Concurrently with the BLM movement today, there are the corona-virus threat and its social and economic upheaval, our current political dichotomy and its approaching national 2020 elections in the fall. In addition, the ongoing and growing threat of climate change continues unabated, which many believe is the greatest threat to mankind, and it has influenced much of my art making.

Thom Wright with a recent drawing and its art statement on his front yard billboard

One of my personal approaches to dealing with these issues is shown in the photo above. For the past four weeks I have presented my art during this corona-virus period at my sidewalk and street, changing the work each day, to show neighbors, friends and passersby that art is happening here, and in particular my kind of art and what is important to me. I first read about other artists doing this, and how their local communities responded positively and with appreciation and some art sales. Here and now on this new art website, I am also presenting my art that concerns contemporary issues to broaden this dialogue, especially about climate change, that as Senator Bernie Sanders describes it, “the greatest existential threat facing mankind today”. I do not intend to provoke argument, but believe it is important to relate my art making and its influences. I also believe that good art relates to its time as well as deals with aesthetic values.

Early Forest Warning Paintings

I began my “Forest Warning” series in 2018, and started as usual with some small studies. At that time, a rather new painting approach was becoming “popular” on the web, called “paint pouring”. The major characteristic of this approach has to do with its completely unpredictable outcome, because of the rather free of hand pouring method that seemingly mixes and separates color layers that are sequentially added in the pour. At the beginning, most results are chancy or quasi-successful, but for a trained artist, it is not rewarding to accomplish a painting by chance. Thus, I continued with a few more pours, but then added an experimental touch with a brush.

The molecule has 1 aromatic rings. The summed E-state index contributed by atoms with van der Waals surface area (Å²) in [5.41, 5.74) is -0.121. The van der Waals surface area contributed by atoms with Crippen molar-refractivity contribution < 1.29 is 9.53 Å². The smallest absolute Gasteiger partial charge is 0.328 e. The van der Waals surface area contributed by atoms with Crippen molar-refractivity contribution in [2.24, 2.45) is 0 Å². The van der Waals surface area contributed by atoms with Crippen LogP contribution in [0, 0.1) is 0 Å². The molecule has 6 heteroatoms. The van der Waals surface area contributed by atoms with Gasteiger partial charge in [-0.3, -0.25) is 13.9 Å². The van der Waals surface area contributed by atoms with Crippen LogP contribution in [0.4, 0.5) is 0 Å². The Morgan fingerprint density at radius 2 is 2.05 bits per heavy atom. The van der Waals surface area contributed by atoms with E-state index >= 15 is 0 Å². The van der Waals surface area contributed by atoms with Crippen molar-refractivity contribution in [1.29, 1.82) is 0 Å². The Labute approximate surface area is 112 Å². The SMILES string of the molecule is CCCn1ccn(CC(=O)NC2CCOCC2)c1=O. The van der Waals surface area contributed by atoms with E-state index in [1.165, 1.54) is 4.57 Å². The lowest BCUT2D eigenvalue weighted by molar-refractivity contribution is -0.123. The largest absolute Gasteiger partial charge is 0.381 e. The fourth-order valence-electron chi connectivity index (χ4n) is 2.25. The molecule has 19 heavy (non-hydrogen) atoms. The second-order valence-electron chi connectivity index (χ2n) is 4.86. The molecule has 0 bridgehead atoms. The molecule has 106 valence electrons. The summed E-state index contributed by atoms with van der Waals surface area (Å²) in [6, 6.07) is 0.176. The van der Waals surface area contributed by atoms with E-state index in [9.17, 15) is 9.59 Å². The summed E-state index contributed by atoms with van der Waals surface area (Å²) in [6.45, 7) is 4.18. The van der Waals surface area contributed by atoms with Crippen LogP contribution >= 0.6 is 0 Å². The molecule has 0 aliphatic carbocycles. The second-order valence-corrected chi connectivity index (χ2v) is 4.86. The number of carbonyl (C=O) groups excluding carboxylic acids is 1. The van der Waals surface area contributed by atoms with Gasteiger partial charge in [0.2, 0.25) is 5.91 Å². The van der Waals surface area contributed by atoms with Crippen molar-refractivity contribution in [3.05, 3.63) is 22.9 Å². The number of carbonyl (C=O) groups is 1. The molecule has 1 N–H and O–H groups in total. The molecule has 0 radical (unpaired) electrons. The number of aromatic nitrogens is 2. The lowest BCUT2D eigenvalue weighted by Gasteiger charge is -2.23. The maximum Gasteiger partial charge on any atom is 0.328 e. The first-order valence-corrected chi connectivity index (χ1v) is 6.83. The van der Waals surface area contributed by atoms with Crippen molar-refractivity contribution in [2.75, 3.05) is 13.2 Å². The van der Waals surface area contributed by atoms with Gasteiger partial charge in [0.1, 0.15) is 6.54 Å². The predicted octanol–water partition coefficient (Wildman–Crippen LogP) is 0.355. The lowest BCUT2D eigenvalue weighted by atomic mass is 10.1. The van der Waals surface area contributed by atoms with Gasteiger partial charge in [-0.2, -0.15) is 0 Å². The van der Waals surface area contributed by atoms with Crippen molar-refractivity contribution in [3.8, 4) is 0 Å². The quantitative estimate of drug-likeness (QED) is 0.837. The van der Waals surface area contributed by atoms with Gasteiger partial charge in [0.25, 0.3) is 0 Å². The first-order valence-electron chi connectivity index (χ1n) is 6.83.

poured paint and hybrid poured paint processes
“Earth Tree Ballad #1″, 16″ x 16”, Acrylic on panel, Thom Wright, 2018

As shown in my small hybrid of poured paint above, I wanted a tree design with a compliant medium of viscous paint with the panel ground showing also. At the bottom, I added several pieces of masking tape to save two horizontal unpainted lines. My choices of colors was kept simple, with red, white, and two shades of blue. There is very little control of the process, but I stopped the “pour” early, and made selective gestural shapes that suggest a tree. At the bottom, I included a black pouring, but in the upper tree section, I switched to a large round brush and dipped it in a thinned black paint, and painted into the poured red, white and blue area. As my additions of black took shape, I noticed too that I could manipulate the gestures of the existing colors as well. By stopping early in this brushing process, the whole of the poured paint still has an integrity of shape and playful swirling lines.

“Earth Tree Ballad #2″, 16″ x 16”, Acrylic paint on panel, Thom Wright, 2018

In my second attempt at this hybrid process as shown above, I did a more complex mixed and poured and stirred painting to begin it, then added the black lines at the end. Again, I think that this hybrid process combines the rich organic mixing of flowing paint with the suggestion of the drawn tree.

In my third and fourth tries at larger pieces and more complex color schemes, I met with failures. Having experienced the process, I came to the conclusion that my own gestural painting process is almost as rich, is better composed in both color schemes and in mark making, and leads to an integrated whole design. Thus, I abandoned the poured paint process and returned to my education and personal experience to pursue painting with meaning.

An Student Artist’s Global Warming Research Project

By Thom Wright   (2005 – 2020)

Summary